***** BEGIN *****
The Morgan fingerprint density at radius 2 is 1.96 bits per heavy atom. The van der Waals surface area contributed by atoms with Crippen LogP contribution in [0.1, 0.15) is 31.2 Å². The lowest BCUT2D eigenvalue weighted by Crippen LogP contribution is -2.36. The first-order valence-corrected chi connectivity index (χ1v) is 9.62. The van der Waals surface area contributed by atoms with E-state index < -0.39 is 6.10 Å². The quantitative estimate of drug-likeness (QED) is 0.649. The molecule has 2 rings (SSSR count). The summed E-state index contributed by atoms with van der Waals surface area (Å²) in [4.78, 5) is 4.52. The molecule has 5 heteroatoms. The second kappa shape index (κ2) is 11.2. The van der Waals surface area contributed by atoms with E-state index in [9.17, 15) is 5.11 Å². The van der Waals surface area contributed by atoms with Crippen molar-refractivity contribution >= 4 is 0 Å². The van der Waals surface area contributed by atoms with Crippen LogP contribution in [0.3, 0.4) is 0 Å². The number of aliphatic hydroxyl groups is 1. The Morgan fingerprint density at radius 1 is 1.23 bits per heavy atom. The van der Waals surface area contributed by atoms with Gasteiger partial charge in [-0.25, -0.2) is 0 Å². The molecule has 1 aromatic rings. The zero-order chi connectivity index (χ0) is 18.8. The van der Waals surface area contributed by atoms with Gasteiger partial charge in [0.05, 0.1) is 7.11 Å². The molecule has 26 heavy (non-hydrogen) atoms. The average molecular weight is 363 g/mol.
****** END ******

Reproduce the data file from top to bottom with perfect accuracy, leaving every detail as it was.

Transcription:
The Morgan fingerprint density at radius 2 is 1.96 bits per heavy atom. The van der Waals surface area contributed by atoms with Crippen LogP contribution in [0.1, 0.15) is 31.2 Å². The lowest BCUT2D eigenvalue weighted by Crippen LogP contribution is -2.36. The first-order valence-corrected chi connectivity index (χ1v) is 9.62. The van der Waals surface area contributed by atoms with E-state index < -0.39 is 6.10 Å². The quantitative estimate of drug-likeness (QED) is 0.649. The molecule has 2 rings (SSSR count). The summed E-state index contributed by atoms with van der Waals surface area (Å²) in [4.78, 5) is 4.52. The molecule has 5 heteroatoms. The second kappa shape index (κ2) is 11.2. The van der Waals surface area contributed by atoms with E-state index in [9.17, 15) is 5.11 Å². The van der Waals surface area contributed by atoms with Crippen molar-refractivity contribution >= 4 is 0 Å². The van der Waals surface area contributed by atoms with Crippen LogP contribution in [0.3, 0.4) is 0 Å². The number of aliphatic hydroxyl groups is 1. The Morgan fingerprint density at radius 1 is 1.23 bits per heavy atom. The van der Waals surface area contributed by atoms with Gasteiger partial charge in [-0.25, -0.2) is 0 Å². The molecule has 1 aromatic rings. The zero-order chi connectivity index (χ0) is 18.8. The van der Waals surface area contributed by atoms with Gasteiger partial charge in [0.05, 0.1) is 7.11 Å². The molecule has 26 heavy (non-hydrogen) atoms. The average molecular weight is 363 g/mol.